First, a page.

You need to know how to winterize a saltwater pool if you have cold winters with freezing temperatures. On the other hand, winterizing is more or less optional for homeowners who live in warmer climates, but it's still a good idea unless you enjoy taking dips or doing laps in cold weather. Actually, many people do, especially if there's a hot tub nearby to take away the chill, but that's something Northerners can only dream about because salt water can and does freeze.
The process for winterizing a saltwater pool isn't much different from that for a standard swimming pool, and it's important to choose the right time to do it. The process can take up to a week, so plan ahead to give yourself time before the weather gets too cold.
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Why You Should Winterize Your Saltwater Pool
If you get freezing temperatures in the winter, the number-one reason for winterizing your saltwater pool is to prevent the water circulation lines from freezing and bursting during the winter months. There are a few other reasons as well. Winterizing prevents damage from ice to the vinyl pool liner of an above-ground pool. Moreover, if you don't winterize the pool and simply cover it, you'll have a nasty cleanup in the spring. Stains on pool surfaces caused by debris and minerals in the water can be difficult to remove.
Will My Saltwater Pool Freeze?
Yes, a saltwater pool will freeze. The concentration of salt in seawater simply lowers the freezing point from 32 degrees Fahrenheit to about 28 degrees. The concentration of salt in a saltwater pool is about 10 times lower than in seawater, but the effect on the freezing point is about the same. A saltwater pool will also freeze at 28 degrees Fahrenheit.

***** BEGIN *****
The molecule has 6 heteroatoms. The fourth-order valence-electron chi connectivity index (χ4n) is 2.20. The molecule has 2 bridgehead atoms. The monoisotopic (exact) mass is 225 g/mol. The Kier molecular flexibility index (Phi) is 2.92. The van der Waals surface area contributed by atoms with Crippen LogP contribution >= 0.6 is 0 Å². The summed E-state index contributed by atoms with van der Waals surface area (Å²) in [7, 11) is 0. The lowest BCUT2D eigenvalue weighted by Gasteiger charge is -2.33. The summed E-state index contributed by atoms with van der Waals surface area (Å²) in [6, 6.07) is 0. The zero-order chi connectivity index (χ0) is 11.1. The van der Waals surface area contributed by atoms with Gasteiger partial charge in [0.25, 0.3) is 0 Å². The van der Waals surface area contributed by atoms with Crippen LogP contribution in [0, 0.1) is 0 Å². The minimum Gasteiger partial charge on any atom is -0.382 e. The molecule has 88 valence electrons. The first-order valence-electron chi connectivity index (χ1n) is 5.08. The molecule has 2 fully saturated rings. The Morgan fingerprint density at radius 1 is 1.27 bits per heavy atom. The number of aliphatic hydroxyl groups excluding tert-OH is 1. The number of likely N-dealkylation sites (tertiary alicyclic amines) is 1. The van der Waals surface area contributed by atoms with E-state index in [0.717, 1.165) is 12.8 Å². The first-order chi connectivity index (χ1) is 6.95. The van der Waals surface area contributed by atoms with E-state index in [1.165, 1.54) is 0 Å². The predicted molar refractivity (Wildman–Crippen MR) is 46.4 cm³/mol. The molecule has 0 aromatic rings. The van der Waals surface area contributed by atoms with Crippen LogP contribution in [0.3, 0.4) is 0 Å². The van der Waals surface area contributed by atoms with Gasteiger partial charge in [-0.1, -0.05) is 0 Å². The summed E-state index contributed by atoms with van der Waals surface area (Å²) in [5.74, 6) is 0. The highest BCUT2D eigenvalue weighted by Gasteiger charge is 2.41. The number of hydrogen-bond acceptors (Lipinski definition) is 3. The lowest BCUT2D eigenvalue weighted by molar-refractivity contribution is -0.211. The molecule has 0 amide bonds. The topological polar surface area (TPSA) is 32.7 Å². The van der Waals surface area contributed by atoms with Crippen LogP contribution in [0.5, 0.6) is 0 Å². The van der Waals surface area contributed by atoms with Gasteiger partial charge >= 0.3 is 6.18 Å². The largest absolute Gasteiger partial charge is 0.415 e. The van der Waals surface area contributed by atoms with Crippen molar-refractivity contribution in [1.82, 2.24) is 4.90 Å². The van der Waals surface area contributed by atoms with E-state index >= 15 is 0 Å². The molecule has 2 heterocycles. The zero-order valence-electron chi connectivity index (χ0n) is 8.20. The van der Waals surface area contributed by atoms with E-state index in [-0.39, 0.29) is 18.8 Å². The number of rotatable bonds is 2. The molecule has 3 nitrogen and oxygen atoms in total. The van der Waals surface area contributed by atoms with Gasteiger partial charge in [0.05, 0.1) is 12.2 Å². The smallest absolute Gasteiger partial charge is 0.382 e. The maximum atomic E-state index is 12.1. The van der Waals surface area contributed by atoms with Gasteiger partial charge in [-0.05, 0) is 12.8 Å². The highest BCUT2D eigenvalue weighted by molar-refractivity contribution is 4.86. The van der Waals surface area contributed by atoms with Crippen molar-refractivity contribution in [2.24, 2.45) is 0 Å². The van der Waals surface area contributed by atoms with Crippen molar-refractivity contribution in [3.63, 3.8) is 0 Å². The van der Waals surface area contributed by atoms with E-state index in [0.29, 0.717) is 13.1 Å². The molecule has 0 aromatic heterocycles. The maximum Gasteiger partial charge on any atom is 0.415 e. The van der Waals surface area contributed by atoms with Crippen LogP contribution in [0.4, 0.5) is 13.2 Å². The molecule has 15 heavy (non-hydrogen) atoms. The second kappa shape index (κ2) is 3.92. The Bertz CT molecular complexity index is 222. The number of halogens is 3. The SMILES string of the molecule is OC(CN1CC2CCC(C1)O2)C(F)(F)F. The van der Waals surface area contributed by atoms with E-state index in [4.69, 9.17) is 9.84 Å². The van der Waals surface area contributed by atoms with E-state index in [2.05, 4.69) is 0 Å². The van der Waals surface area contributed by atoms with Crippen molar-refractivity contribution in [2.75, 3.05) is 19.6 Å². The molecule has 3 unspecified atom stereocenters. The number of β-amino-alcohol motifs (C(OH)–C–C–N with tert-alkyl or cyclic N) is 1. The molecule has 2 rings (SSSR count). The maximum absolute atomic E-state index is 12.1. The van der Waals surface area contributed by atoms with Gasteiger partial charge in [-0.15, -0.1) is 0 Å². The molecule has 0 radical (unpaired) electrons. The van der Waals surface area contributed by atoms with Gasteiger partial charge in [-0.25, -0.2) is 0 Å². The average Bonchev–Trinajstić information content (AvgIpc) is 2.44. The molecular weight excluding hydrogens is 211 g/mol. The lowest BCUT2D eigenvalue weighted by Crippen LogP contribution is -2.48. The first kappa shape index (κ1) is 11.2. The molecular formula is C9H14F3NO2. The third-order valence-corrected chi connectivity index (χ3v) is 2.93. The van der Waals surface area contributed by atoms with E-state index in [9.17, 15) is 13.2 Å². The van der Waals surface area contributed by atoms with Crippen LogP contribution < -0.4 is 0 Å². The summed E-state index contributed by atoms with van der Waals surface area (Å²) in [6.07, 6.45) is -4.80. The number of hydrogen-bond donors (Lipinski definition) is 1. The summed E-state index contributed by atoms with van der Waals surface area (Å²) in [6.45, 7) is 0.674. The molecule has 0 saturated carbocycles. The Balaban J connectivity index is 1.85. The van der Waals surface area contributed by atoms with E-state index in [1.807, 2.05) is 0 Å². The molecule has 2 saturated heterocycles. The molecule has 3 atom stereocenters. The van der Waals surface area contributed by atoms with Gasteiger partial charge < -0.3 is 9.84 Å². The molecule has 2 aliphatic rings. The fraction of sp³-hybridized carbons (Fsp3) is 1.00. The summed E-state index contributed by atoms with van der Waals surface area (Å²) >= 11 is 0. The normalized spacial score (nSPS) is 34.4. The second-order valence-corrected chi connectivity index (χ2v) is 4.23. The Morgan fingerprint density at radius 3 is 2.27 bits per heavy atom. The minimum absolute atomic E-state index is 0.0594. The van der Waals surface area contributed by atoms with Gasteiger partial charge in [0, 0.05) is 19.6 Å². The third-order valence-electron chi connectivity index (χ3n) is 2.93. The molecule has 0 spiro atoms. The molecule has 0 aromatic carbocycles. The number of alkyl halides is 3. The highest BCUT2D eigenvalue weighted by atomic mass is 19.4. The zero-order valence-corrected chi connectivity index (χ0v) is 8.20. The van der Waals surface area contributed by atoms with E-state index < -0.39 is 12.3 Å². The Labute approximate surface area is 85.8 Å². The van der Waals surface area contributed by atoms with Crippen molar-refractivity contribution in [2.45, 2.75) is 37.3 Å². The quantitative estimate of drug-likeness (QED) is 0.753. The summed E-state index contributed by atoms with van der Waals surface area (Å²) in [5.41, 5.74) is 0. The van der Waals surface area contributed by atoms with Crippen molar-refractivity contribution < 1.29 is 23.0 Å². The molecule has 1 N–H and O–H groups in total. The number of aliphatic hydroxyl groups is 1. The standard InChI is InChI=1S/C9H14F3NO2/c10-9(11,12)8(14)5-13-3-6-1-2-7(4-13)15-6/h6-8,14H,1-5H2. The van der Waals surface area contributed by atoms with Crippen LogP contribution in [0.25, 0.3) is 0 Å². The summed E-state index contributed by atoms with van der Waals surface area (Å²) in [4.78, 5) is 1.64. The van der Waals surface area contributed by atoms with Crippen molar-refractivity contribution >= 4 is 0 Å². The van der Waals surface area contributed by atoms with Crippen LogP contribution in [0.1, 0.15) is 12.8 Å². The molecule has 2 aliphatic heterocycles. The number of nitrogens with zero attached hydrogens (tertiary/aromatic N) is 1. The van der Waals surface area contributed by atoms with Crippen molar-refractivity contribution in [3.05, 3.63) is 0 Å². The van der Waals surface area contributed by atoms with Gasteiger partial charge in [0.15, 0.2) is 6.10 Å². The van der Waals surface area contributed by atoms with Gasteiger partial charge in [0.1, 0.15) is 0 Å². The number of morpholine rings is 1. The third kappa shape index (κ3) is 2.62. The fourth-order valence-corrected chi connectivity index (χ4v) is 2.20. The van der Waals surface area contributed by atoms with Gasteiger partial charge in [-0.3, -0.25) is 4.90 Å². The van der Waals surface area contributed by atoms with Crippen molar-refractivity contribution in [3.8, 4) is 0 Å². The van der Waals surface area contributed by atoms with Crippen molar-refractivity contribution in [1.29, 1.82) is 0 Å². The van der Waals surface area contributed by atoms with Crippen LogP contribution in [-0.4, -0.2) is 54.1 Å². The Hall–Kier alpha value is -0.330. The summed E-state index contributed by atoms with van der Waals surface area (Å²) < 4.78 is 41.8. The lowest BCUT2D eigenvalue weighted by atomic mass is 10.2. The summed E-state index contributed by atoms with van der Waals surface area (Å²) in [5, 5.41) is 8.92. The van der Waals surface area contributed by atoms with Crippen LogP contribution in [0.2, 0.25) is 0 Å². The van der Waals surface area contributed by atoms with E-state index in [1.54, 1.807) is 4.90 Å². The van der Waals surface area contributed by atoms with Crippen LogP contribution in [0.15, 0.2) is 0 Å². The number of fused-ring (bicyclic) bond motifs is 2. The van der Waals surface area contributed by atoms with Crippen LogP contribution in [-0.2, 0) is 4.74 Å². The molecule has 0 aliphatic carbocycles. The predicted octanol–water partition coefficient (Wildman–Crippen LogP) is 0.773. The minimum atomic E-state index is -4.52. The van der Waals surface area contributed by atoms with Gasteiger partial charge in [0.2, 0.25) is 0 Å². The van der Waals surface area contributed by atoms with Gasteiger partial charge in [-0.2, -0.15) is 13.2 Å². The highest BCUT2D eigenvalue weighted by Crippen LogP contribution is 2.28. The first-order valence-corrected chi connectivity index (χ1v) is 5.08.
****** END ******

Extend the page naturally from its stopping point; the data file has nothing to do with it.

When to Close a Saltwater Pool for the Winter
Most experts agree that you should close and winterize your saltwater pool when the water temperature stays consistently around 65 degrees Fahrenheit (18 degrees Celsius). Some recommend waiting until the temperature reaches 50 degrees Fahrenheit (10 degrees Celsius) because algae is less likely to grow in colder water. Winterizing and covering your pool when the water is warmer than 65 degrees Fahrenheit, on the other hand, is a bad idea because it promotes algae growth.
Water cools faster in colder climates, obviously, so the best time to close your pool depends on where you live. The table below may help. If you aren't sure when to winterize, do what many pool owners do: Close the pool just after Labor Day and open it on Memorial Day.
Best Time to Close a Saltwater Pool
When To Close Your Pool
Northern states, including Minnesota and Wisconsin as well as most of Canada
Mid-September to early October
Eastern seaboard states from Maine to Washington, D.C.
Mid-September to mid-October
Mid- October to late October
Late October to late November
Southern states from Arizona to Florida
Pools can stay open all year
Do You Need to Close a Saltwater Pool in a Warm Climate?
If you don't live in an area with freezing temperatures, winterizing your pool is optional, but there are good reasons to do it:
- Low temperatures decrease water conductivity, fooling the chlorine generator into recording a lower salt concentration than actually exists. This may prompt you to add more salt during the off season when it isn't needed, and because salt is corrosive, you may damage pool equipment and the pool liner.
- You avoid spending money for pool maintenance and electricity for the pump when the air is too cold for swimming.
- Winterizing and covering the pool protects the water from overacidification due to winter rain.
Things You'll Need
How to Winterize a Saltwater Pool
1. Clean the Pool
Remove debris from the pool using a skimmer net and vacuum, and give the pool walls a good scrubbing with a pool brush or a scrub brush. Not only will this make the pool easier to open in the spring but it will also prevent contaminants from fouling the water. Disconnect and remove all metal parts, such as ladders and slides, and remove toys, lawn chairs, and the like from the pool deck.